Gee, that's a stretch

Discussion in 'English Only' started by hly2004, Nov 9, 2007.

  1. hly2004 Banned

  2. jamesjiao

    jamesjiao Senior Member

    New Zealand English and Mandarin Chinese
    I've never heard 'stretch' being used this way, but according to the context, I'd guess it means 'giving yourself more responsibilities than you can handle'...
  3. jess oh seven

    jess oh seven Senior Member

    UK/US, English
    It's a sarcastic comment, implying that she is not fit to be the teacher :)
  4. Trinibeens

    Trinibeens Senior Member

    U.S. English
    I believe it originates from 'a stretch of the imagination'.

    In it's shortened version, "that's a stretch" is used sarcastically to indicate that what the speaker is being asked to imagine, or consider, they feel is impossible.
  5. panjandrum

    panjandrum Occasional Moderator

    Belfast, Ireland
    English-Ireland (top end)
    Let's pretend begins an exercise of imagination.
    Dennis is suggesting that the suggested "let's pretend I'm the teacher" is, as Trinibeens said, a stretch of the imagination - implication as suggested.
    The difference between Dennis the Menace (US) and Dennis the Menace (UK) is remarkable.
  6. Arrius

    Arrius Senior Member

    English, UK
    Indeed, panj, I sincerely thought that I was reading Charlie Brown on hly2004's first link, especially with the Halloween fixation shared with C.B. But, from long and painful personal experience, I think it is quite reasonable to portray English boys as more obviously 'orrible than their American peers.
  7. hly2004 Banned

    I've got it, Thank you, Jamesjiao,Jess oh seven,Trinibeens,Panjandrum,Arrius.
  8. GreenWhiteBlue

    GreenWhiteBlue Senior Member

    The City of New York
    USA - English
    The expression means "that's a stretch of the imagination." Dennis is being sarcastic, because it is very EASY to imagine Margaret as the teacher, and it requires NO stretch of the imagination at all.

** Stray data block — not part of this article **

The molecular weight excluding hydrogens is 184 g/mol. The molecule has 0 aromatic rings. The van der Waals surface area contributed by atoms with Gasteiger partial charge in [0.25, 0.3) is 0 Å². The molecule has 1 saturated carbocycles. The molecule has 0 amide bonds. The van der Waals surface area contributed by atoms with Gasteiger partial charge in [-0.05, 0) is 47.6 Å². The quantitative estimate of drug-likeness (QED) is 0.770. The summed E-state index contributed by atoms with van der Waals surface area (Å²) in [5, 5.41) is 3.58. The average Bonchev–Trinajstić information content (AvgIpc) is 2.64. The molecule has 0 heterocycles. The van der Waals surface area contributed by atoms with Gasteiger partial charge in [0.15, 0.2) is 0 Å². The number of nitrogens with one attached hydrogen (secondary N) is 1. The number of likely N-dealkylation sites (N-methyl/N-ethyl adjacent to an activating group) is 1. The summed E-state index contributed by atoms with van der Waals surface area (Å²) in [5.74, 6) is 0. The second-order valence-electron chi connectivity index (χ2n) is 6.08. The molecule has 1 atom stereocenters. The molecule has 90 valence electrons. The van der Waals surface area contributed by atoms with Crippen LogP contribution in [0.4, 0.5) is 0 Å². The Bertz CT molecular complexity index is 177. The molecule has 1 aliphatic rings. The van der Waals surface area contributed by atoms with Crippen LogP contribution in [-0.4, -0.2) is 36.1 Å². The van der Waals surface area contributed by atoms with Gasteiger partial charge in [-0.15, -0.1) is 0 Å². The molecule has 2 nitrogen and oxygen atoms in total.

9. hly2004 Banned

    I had thought it was difficult to imagine. But I can understand your point.:confused:

    It's late here. See you tomorrow.
  10. GreenWhiteBlue

    GreenWhiteBlue Senior Member

    The City of New York
    USA - English
    If you read the strip regularly, you will see that Margaret's interests and personality (bookish, a little prim, well-behaved, and somewhat bossy and authoritarian) make it very easy to picture her as a schoolteacher. Dennis, who has an opposite personality, would be diifficult to imagine playing a game where he was the teacher and the other children were students, but the role of teacher is a perfect match for Margaret. For this reason, Dennis makes the tongue-in-cheek comment "that's a stretch" when Margaret suggests the role of teacher for herself. It would be as if someone who loved gambling told you that he was going to Las Vegas for his vacation, and you replied "I never would have guessed", or if a woman who loved to shop for shoes started to tell a story about her latest purchases, and when she began by saying "I was in a shoe store today" you repled "What a surprise!"
  11. hly2004 Banned

    Now,I understand it fully. Thank you, GreenWhiteBlue
  12. mally pense

    mally pense Senior Member

    Cheshire, England
    England, UK English
    I've nothing to add to the main point, but incidentally would like to point out that the precise expression is "a stretch of the imagination" as has been universally adopted in the subsequent replies.
  13. hly2004 Banned

    Thank you for correcting me, Mally pense

Share This Page